Whether it be streetwear brands’ penchant for carefully limiting supply to drive demand (and a thoroughly thriving secondary market), millennial-focused brands’ push for community and collaboration, or luxury brands’ practice of walking a line between exclusivity (as driven largely by brand storytelling) and corporatized profitability (the latter of which has been pioneered by the likes of LVMH and Kering, which both maintain brands that would be considered more mass than traditional luxury in nature), it is clear that strategy – and an arsenal of valuable intellectual property rights – is what sells products.
With that in mind, Hermès and its meticulously crafted distribution strategy is worthy of reflection. While the status quo of the fashion industry is very much in flux, with many similarly situated brands busy tapping buzzy creative directors, going (almost) all-in in terms of the digital sphere, including the leveraging of social influencers, in order to reach a larger pool of consumers (i.e., younger consumers), and making shifts in their portfolios and thus, their priorities, Hermès has remained in one of the strongest positions in terms of luxury cache but also in profitability, capital efficiency, and growth/momentum, etc.
According to Hermès’ president and CEO for the Americas Robert Chavez, this is largely tied to the 181-year old luxury stalwart’s retail and distribution strategy. Chavez, speaking at Skift’s Global Forum last month, attributed no shortage of Hermès’ success to its “very limited distribution strategy.” To be exact, Hermès operates only about 300 stores in the world, with just over 30 brick-and-mortar outposts in the U.S., and its shoppable website.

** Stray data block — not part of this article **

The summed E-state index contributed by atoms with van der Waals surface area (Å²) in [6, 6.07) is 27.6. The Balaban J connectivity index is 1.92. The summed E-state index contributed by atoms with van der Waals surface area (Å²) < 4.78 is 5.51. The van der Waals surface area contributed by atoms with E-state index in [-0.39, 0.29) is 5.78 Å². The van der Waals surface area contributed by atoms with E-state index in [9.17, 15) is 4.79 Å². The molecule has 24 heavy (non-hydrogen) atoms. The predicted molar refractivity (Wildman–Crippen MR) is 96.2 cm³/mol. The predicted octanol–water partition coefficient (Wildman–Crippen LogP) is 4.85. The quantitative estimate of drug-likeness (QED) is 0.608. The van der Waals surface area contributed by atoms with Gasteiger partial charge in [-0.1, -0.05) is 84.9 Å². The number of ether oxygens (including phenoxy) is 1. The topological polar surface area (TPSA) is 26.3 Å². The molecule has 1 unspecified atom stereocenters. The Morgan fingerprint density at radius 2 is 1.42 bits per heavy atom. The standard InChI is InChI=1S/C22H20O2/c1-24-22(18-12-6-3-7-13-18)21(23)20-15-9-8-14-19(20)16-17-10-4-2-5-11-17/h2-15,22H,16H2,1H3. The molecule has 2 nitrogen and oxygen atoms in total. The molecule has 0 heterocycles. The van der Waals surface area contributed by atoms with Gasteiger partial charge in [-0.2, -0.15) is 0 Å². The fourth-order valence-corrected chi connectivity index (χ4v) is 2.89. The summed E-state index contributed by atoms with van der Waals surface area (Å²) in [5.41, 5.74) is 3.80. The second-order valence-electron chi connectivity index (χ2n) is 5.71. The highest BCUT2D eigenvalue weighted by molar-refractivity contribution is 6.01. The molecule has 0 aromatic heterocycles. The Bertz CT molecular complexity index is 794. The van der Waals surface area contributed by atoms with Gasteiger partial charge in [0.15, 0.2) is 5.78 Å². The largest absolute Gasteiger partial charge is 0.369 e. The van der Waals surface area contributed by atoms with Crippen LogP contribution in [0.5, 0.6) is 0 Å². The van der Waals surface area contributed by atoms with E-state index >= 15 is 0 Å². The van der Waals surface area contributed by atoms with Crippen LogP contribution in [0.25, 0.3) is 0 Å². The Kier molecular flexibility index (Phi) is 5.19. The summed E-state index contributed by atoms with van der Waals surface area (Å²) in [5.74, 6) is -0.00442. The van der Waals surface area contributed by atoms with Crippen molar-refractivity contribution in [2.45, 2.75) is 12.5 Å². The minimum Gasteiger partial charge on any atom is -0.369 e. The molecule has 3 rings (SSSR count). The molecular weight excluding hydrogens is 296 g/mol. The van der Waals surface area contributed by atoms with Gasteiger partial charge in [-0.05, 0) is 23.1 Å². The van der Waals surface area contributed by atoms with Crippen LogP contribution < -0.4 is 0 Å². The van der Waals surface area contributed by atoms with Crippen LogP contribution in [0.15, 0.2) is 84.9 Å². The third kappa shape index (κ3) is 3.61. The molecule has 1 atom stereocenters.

“Our strategy of keeping a very limited distribution has really worked very much in our favor,” according to Chavez.
After all, he notes, “People want things that not a lot of people can get. I mean, that’s what it’s like in the luxury world and continues to hold true. Once something becomes very, very saturated that luxury customer doesn’t really want that anymore.”
As for the younger demographic of consumers, who are influenced by their communities (i.e., “We adopt a [brand] because our friends are already there,” as strategist Ana Angelic put it recently), come to dominate an increasingly large percentage of the market, the demand for Hermès is there. This younger group of consumers – the ones that are currently helping Gucci and its parent company Kering to break records in terms of revenue and growth – are actively being introduced to luxury-level products by the rise of pre-owned fashion. Luxury consignment site The RealReal, for instance, revealed this summer in its mid-year report that Hermès is the fastest-growing brand among millennials, growing 71 percent among the 18-34 demographic.
Chavez says it is critical that Hermès remain relevant “in a fast-changing retail world,” where brands are busy vying for the coveted millennial and Gen-Z consumers. It is doing so by way of its Instagrammable popup shops, and the consistent introduction of more entry-level consumer-recruiting products, such as footwear, which “has become a recruitment category for us in a very very big way. It’s one of our fastest-growing businesses.”
Still yet, Hermès is working diligently to inject newness into its more staple luxury offerings. “We have classics of course,” per Chavez, “but every six months, our store directors, every store director from all over the world goes to Paris, twice a year, to buy the next season’s product.”
“Very few companies,” he boasts, “will send three-hundred individual store directors to Paris to buy for a week for their store.”